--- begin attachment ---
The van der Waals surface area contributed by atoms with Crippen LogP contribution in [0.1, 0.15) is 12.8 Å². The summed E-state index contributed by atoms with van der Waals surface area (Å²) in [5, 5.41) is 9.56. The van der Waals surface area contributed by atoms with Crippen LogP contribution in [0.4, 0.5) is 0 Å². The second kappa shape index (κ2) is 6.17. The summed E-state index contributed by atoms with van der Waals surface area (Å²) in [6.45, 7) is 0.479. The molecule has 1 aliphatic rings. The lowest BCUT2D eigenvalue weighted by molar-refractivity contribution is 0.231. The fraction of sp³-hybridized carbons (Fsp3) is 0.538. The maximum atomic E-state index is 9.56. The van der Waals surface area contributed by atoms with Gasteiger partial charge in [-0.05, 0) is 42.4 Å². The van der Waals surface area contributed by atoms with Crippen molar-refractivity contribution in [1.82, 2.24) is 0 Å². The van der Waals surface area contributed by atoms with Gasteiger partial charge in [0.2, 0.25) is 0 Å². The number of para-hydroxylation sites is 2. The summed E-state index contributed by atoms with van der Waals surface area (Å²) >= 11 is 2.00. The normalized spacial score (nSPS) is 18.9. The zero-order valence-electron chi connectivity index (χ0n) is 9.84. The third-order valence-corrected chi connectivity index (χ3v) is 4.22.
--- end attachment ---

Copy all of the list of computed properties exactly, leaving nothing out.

The van der Waals surface area contributed by atoms with Crippen LogP contribution in [0.1, 0.15) is 12.8 Å². The summed E-state index contributed by atoms with van der Waals surface area (Å²) in [5, 5.41) is 9.56. The van der Waals surface area contributed by atoms with Crippen LogP contribution in [0.4, 0.5) is 0 Å². The second kappa shape index (κ2) is 6.17. The summed E-state index contributed by atoms with van der Waals surface area (Å²) in [6.45, 7) is 0.479. The molecule has 1 aliphatic rings. The lowest BCUT2D eigenvalue weighted by molar-refractivity contribution is 0.231. The fraction of sp³-hybridized carbons (Fsp3) is 0.538. The maximum atomic E-state index is 9.56. The van der Waals surface area contributed by atoms with Gasteiger partial charge in [-0.05, 0) is 42.4 Å². The van der Waals surface area contributed by atoms with Crippen molar-refractivity contribution in [1.82, 2.24) is 0 Å². The van der Waals surface area contributed by atoms with Gasteiger partial charge in [0.2, 0.25) is 0 Å². The number of para-hydroxylation sites is 2. The summed E-state index contributed by atoms with van der Waals surface area (Å²) >= 11 is 2.00. The normalized spacial score (nSPS) is 18.9. The zero-order valence-electron chi connectivity index (χ0n) is 9.84. The third-order valence-corrected chi connectivity index (χ3v) is 4.22.